Pearl Cleage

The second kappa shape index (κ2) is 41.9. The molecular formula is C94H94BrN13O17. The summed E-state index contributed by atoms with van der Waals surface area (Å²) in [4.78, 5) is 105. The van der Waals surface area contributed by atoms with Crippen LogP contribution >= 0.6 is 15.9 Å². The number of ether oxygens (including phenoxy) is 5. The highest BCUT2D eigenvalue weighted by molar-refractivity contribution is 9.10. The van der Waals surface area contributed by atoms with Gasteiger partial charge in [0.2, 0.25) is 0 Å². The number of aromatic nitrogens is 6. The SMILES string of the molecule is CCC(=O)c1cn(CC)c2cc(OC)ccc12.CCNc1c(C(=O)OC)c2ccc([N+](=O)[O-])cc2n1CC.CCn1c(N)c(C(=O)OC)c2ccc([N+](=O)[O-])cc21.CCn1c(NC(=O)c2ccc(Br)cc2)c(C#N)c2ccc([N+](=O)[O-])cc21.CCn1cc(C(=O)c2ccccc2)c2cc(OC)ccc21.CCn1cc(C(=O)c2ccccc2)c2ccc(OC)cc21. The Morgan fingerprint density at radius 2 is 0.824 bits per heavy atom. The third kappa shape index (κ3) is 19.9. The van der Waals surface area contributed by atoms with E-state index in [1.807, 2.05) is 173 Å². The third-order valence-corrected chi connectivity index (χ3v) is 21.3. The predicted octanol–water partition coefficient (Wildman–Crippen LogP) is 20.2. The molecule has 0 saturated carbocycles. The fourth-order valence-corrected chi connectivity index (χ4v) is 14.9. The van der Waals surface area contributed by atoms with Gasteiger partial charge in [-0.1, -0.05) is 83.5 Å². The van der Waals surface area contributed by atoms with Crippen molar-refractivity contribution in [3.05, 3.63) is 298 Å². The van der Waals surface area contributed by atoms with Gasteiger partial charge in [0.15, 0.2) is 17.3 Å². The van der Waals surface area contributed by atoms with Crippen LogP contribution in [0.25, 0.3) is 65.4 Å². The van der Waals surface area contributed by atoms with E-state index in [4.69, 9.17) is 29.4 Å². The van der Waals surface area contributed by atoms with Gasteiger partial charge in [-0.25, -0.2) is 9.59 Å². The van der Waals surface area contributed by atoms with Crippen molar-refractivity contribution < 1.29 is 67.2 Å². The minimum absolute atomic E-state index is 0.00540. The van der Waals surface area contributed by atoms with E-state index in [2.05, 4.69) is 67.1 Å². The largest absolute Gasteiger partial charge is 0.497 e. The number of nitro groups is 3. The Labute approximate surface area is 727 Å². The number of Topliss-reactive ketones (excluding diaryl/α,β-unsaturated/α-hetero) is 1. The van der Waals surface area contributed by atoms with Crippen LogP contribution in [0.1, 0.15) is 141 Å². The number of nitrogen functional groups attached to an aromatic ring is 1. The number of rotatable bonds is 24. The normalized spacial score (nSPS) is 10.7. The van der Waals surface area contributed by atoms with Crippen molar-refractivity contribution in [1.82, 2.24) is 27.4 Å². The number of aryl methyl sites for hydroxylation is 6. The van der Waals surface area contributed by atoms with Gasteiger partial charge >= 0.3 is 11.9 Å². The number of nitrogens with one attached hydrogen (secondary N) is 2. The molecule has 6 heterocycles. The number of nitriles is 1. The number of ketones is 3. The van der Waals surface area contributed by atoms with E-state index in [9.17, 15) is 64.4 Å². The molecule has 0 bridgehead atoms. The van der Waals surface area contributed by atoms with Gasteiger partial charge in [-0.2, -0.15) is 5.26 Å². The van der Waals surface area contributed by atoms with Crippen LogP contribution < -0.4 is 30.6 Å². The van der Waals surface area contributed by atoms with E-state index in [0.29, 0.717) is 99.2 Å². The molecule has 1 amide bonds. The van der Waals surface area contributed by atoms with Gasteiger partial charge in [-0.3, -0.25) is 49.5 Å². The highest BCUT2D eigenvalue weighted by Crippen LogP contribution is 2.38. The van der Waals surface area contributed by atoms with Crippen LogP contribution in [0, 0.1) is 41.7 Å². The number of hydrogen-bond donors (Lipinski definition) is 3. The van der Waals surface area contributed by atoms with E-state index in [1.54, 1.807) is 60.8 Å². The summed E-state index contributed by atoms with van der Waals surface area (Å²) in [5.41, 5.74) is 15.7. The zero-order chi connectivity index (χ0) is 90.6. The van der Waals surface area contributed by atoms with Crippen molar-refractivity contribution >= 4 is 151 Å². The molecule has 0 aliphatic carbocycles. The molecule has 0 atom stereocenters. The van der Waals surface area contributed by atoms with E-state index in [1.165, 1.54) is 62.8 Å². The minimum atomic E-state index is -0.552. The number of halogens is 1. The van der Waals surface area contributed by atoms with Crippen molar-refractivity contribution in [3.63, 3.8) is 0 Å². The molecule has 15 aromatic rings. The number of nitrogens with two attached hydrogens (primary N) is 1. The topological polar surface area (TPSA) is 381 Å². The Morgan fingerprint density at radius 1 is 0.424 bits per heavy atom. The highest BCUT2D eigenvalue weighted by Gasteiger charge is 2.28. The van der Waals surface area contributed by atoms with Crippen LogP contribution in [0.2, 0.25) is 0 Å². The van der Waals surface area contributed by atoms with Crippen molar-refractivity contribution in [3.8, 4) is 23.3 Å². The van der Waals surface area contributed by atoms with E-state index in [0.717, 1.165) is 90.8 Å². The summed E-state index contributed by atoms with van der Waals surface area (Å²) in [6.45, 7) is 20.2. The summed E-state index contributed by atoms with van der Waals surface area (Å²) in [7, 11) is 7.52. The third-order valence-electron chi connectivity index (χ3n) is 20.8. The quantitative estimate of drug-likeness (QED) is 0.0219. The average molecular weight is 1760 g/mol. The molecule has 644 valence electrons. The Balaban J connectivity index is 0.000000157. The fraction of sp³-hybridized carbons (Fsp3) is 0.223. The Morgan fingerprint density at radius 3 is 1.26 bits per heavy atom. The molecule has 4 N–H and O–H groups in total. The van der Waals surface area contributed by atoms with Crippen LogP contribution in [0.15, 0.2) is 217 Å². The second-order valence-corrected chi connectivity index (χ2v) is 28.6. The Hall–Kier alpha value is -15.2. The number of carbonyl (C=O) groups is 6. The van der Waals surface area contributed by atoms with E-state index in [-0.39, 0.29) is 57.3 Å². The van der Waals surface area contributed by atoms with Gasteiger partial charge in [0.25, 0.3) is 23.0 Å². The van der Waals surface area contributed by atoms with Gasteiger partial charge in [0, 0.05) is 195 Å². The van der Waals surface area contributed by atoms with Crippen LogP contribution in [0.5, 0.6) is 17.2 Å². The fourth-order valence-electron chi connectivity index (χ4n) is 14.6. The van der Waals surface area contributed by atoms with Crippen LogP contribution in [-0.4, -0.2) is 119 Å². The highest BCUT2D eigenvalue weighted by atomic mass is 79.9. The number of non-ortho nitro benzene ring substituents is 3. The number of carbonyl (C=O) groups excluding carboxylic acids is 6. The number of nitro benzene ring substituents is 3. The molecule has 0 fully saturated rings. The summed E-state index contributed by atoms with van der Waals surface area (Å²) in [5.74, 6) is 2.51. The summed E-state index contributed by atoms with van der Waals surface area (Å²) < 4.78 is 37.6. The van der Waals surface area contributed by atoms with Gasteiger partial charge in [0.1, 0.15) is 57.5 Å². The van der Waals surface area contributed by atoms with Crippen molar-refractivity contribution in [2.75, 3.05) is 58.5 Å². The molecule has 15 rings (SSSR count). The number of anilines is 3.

As an African American woman, I have lived my life at the intersection of race and gender and have found that space to be a place of mystery and magic that I inhabit joyfully and with profound gratitude. My work in these strange, technology filled days has become less about specific agendas and discrete genres and more about the search for a way to unapologetically call the Spirits in before they abandon us completely to the mercy of our own probably mobile devices. I find myself craving rituals for cleansing and compassion. I find my dreams full of the sea and the sky and sex and kindness unbound and I wake defiantly hopeful in a resigned, terrified kind of way. Sister Alice Walker says now is the time for furious dancing, to which I will only add under the moonlight since climate change makes it unwise to do much furious dancing under the rapidly rising heat of the noonday sun, mad dogs and Englishmen notwithstanding. Besides the moon is always the best light for mystery and magic; for casting spells and throwing salt over the appropriate shoulder; for whispering tales of home and singing those songs that hold the promise of a future. It is not too late. Shall we call the Spirits in?